Carl von Clausewitz defined war as: An act of violence intended to compel our opponent to fulfill our will. He goes on to say, “Violence, that is to say, physical force (for there is no moral force without the conception of States and Law), is therefore the means; the compulsory submission of the enemy to our will is the ultimate object.” Most telling for the purpose of this essay, he goes on to point out that, “…for in such dangerous things as War, the errors which proceed from a spirit of benevolence are the worst.”

The United States, and the West as a whole, finds itself in an age where the “errors which proceed from a spirit of benevolence” have overtaken every facet of our warfighting capability. Commanders are not making battlefield decisions based on combat necessity, they are making them based on the instructions of lawyers who endeavor to make war more ‘humane.’

War is, by its very nature, inhumane. War is violence, death and horror. It is serious business. Unfortunately, we have not engaged in it seriously for a very long time, and the costs of that fact have been largely glossed over.

The obsession with ‘limited war’ began during the Cold War. The fear of nuclear annihilation (often overstated for propaganda purposes) led to a series of proxy wars across Africa, South America and Southeast Asia in lieu of a direct confrontation with the Communist Bloc. Due to the fears of those in power, and the even less informed fears of many of their constituents, the goals of war, most evidently in Vietnam, began to change from victory to… something else. Murky, limited and ultimately indecisive objectives have been cited, ultimately boiling down to a stalemate at best, defeat at worst.

Aristotle wrote that the purpose of war and strategy is defined as victory. Going back to Clausewitz again, victory should be defined as the complete submission of the enemy. However, starting with Vietnam, victory began to be re-defined. (Korea is borderline, but since it was fought by the old rules under which Nazi Germany and Imperial Japan had been brought to their knees, until the cease-fire was signed, it isn’t exactly emblematic of the problems here.) The complete submission of North Vietnam was taken off the table. Considering that the North was the primary belligerent, victory was therefore taken off the table. It has stayed off the table.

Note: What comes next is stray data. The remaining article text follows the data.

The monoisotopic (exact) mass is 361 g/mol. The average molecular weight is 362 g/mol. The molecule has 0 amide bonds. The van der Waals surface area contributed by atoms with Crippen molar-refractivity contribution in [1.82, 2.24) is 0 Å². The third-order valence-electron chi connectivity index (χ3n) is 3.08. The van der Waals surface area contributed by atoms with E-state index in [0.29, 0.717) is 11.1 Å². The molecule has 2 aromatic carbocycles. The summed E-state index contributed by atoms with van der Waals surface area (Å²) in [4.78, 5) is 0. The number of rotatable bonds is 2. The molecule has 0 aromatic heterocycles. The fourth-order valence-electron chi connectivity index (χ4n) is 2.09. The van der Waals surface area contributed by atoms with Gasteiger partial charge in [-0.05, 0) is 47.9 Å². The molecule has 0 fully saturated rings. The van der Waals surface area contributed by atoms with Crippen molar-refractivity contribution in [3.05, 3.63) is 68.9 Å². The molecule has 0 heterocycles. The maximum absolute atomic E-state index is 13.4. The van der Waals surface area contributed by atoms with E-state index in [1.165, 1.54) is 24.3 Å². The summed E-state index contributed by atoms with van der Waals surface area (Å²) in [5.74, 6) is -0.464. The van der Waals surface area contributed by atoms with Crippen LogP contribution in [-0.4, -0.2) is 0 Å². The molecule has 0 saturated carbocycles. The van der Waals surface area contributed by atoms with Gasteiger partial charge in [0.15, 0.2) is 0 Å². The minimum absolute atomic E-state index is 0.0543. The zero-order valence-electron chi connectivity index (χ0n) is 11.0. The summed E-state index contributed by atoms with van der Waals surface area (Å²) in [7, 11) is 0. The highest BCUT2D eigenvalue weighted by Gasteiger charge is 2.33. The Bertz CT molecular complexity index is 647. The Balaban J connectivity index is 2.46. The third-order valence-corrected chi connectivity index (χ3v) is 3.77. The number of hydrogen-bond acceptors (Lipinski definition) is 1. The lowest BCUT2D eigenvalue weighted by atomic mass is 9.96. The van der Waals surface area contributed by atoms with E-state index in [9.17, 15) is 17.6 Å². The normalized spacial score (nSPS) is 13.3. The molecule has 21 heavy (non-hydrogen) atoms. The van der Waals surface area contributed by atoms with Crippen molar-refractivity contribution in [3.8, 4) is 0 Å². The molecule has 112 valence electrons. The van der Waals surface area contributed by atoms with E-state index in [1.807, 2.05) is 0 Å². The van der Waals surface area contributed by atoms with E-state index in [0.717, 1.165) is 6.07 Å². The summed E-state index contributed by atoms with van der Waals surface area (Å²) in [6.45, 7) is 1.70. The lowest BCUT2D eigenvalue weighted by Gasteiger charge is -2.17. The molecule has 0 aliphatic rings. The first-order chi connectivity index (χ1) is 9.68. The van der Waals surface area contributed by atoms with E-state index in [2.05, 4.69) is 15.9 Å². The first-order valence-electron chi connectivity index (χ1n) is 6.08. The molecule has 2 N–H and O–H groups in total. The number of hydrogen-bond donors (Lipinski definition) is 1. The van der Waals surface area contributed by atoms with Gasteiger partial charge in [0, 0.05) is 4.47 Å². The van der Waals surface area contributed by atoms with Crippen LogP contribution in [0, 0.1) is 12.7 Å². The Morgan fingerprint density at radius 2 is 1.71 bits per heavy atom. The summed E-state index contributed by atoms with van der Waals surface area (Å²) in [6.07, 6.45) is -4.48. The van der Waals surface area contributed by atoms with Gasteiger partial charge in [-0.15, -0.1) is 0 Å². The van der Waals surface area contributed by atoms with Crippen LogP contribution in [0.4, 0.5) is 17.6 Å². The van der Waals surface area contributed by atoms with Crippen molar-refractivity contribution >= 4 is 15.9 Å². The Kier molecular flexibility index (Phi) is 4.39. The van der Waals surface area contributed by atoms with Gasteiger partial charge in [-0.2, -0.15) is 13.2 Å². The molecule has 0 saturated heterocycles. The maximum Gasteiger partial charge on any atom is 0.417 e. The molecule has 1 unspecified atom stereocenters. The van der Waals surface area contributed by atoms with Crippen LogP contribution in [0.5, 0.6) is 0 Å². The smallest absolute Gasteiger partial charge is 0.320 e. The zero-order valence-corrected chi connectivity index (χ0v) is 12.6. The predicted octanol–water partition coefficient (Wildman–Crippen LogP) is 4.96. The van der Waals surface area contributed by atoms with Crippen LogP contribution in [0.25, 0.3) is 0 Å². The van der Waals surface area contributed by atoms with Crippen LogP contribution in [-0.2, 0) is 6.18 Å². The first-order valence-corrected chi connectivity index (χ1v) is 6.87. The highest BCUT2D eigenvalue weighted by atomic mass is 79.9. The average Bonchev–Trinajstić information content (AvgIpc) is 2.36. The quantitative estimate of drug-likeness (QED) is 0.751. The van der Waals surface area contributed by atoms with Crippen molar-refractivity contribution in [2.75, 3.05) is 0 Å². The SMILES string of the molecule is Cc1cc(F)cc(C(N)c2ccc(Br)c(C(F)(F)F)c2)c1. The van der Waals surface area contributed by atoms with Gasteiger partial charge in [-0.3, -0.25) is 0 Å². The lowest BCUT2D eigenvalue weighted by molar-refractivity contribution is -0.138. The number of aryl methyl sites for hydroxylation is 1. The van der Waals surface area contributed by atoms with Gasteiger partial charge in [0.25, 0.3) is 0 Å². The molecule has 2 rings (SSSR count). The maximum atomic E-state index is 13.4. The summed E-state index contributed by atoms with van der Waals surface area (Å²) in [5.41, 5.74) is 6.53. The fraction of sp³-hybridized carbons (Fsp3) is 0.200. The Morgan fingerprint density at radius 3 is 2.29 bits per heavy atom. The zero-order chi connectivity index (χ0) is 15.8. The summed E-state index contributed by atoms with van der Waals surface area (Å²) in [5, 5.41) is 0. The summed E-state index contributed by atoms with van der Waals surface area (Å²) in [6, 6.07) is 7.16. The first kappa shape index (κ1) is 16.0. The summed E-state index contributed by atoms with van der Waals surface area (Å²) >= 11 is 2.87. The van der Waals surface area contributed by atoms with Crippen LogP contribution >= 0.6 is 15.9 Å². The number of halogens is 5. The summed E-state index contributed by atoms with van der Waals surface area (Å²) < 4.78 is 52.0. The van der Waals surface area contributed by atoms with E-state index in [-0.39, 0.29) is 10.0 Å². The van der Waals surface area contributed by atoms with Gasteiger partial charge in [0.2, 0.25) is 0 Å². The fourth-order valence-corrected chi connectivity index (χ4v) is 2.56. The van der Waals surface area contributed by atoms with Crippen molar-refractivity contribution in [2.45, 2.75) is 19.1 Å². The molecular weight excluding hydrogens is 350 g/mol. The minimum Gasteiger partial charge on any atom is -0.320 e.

Since then, it’s only gotten worse. A misguided interpretation of a ‘Just War’ has taken over American warfighting, substituting a war for a just cause and decisive victory with a ‘limited war.’ From the belief that by simply decapitating the Baathist regime in Iraq (which failed) we could win the war in one fell swoop, to increasingly restrictive ROEs in Afghanistan, which have cost American lives when air support is denied because a bomb might hit a civilian building, this belief that war can be fought with a minimum of suffering and bloodshed, making it more palatable for the humanitarians, has cost us dearly, and not only in blood and treasure.

A just war is one that, in addition to having a just cause (retaliation for an attack on one’s country and/or countrymen is a just cause), is over quickly. While this has been attempted, primarily with the aforementioned decapitation of the Iraqi leadership, it has been endeavored using shortcuts. There are no shortcuts in war. It is done right, wrong, or not at all. And the right way involves bloodshed and destruction…total annihilation being the price of resistance.

What we found in Iraq, over two years after ‘major combat’ had been declared to an end, was a people who did not believe they had been beaten. Wishful thinking about all Iraqis wanting to be Americans aside, submission had not been achieved, regardless of the ‘shock and awe’ campaign which had been lots of flash and noise but not enough destruction. A people who had lived with Saddam’s murderous regime for that long weren’t going to be impressed with a fireworks show. So the war continued, year after bloody year, and still continues even after we decided to take our ball and go home.